This is my monthly column I wrote for our local newspaper (The Free Lance-Star in Fredericksburg, VA) which I am posting in response to People's Pharmacy post http://www.peoplespharmacy.com/2016/04/25/should-you-shun-saturated-fat-to-prevent-a-heart-attack/comment-page-1/#comment-4408874, which gives details of what was wrong with the science behind Ancel Keys conclusions about fat and heart disease. But which omits the fact that this coincided with a massive increase in sugar consumption.
A couple of weeks ago I was invited to a re-run of the controversial movie Fed Up - a movie that demonstrates how medical dogma can go through neck-snapping U-turns. But if there’s money to be made, bad science can be perpetuated by avaricious industries.
This was sponsored by Fredericksburg Food Co-op, The Doctor Yum Project and the vegetarian Group for animals, earth and health. I was meant to be moderating the discussion that followed – though “moderating” this highly informed, passionate audience of vegetarians, vegans, “gluten free’s” and tree huggers in general, was a bit beyond my expertise.
The message of the movie is how the food industry is feeding us massive amounts of sugar. And how it is feeding our kids frozen, sugar laden, calorie dense junk foods in schools (many fast food companies like Domino’s Pizza, Taco Bell, Mc Donald’s and Papa John, are setting up franchises in schools). The consequence is our society is becoming fat and diabetic.
Sugar Instead of Fat
The story behind how our diet has been perverted with all this added sugar by the “Big Sugar” industry dates back to research done by physiologist Ancel Keys in 1958. He concluded that fats, and especially saturated fats, are associated with heart and vascular disease. His ideas were then incorporated into dietary guidelines by a senate committee lead by George McGovern in 1977, and adopted by the USDA in the food pyramid.
The trouble is that low fat food tastes like crap, so to enhance palatability, manufacturers substituted sugar. And high fructose corn syrup in particular, which is now in a massive array of foods. But on a physiological level it does all sorts of bad things like turning off your satiety mechanism and increasing your insulin, which is why it is so potent at making us fat and diabetic (and the government/we tax payers pay billions of dollars in subsidies incidentally).
There’s been a fair amount of noise, and people are gradually coming round to the idea that soda, for example - which is just flavored water with about 40 grams of sugar in a 12 ounce serving - is not so good for you.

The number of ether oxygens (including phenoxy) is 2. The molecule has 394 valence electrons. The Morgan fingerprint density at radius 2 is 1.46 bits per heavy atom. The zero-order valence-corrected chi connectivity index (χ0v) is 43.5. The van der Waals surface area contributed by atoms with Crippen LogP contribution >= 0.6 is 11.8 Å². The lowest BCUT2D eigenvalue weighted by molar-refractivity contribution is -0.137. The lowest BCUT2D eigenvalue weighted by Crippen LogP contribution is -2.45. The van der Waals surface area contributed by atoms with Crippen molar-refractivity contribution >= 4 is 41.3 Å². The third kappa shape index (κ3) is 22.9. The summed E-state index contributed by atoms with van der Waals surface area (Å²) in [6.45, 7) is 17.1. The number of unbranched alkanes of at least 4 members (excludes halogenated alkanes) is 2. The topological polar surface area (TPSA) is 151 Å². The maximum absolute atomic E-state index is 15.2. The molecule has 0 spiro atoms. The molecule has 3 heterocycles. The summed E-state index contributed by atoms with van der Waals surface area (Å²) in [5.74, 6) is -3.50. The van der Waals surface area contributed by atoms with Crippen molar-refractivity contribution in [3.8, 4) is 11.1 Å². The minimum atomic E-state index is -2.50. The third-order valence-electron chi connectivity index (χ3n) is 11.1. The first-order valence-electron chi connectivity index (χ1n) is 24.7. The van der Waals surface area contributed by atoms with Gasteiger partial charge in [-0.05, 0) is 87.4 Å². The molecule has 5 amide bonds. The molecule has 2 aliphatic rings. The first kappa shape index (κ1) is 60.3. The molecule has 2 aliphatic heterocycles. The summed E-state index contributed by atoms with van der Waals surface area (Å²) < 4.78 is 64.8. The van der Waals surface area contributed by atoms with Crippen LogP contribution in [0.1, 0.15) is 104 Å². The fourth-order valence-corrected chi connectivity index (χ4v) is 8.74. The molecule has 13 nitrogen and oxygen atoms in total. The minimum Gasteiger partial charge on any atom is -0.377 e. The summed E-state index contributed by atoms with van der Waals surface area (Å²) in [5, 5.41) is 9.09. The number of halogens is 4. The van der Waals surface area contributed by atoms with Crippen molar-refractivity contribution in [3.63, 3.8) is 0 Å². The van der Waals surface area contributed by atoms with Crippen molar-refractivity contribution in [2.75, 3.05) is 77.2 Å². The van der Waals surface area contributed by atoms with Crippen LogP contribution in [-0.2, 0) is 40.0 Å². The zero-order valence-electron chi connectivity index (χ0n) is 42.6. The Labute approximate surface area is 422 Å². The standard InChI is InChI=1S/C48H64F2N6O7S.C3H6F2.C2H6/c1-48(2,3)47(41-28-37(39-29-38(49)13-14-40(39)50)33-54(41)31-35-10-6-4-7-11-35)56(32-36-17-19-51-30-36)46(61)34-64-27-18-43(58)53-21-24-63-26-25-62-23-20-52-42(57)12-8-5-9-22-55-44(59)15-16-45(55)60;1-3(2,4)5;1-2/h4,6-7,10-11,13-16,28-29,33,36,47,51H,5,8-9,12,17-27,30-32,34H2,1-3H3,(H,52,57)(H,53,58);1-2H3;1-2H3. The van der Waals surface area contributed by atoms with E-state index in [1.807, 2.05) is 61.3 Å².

But many people do not appreciate how much sugar there is on other foods – like fruit yoghurt for example, which everyone thinks of as a health food. But the average 6 oz cup contains 32 grams of sugar.
Yoghurt itself is fine, but just eat the plain yoghurt, or add your own fruit.
The way to avoid all this sugar is to become a label reader of course - though unlike many other ingredients, the industry, with their lobbying clout, has been able to stop there being a “percentage daily allowance” indicated on the nutrition label, the movie tells us. And was able to block the WHO recommendation that our diets should contain no more than 10% of calories from sugar. Instead insisting on the number being 25% for the US.
The trouble is that the science Keys’ used to convince everyone fat is so dangerous was flawed. In his Seven Countries Study, he conveniently omitted countries that ate a lot of fat and didn’t get heart disease (Holland and Norway) and those that didn’t eat a lot of fat and did get heart attacks (Chile).
And his studies were only observational, demonstrating association but not proving cause. And the low fat movement coincides with when we all started getting so overweight – and prevalence of diabetes has doubled over the last 30 years.
So thinking has changed about fat, with people like Dr. Mark Hyman, director of the Cleveland Clinic’s Center for Functional Medicine writing Eat Fat: Get Thin. And saturated fat in particular has lost its stigma, so butter is back.
Thinking about cholesterol has also gone through a U-turn. There seems to be no correlation between consumption of cholesterol in the diet, and blood cholesterol level. So eggs are back as well.
I know it’s all very confusing and unfair when experts keep changing their minds. And then big business invests a lot in an idea, like low-fat, and doesn’t want to give it up – which, when their “fix” is more harmful than the problem in the first place is not good.
Most everyone at the showing of Fed Up had an interest and was knowledgeable about following a healthy diet. – which is often the case with vegetarians, vegans and the like.
But even if you are just an omnivore it’s important you know what is in your food (i.e. be a label reader) and support stuff like the Fredericksburg Food Co-op (that is urgently trying to recruit participants/investors to provide a place to buy healthy foods in Fredericksburg – go to http://www.FredericksburgFoodCoop.com if you’re interested) and the Dr. Yum Project, “making the connection between good food and good health.”
And if you haven’t already, see Fed Up.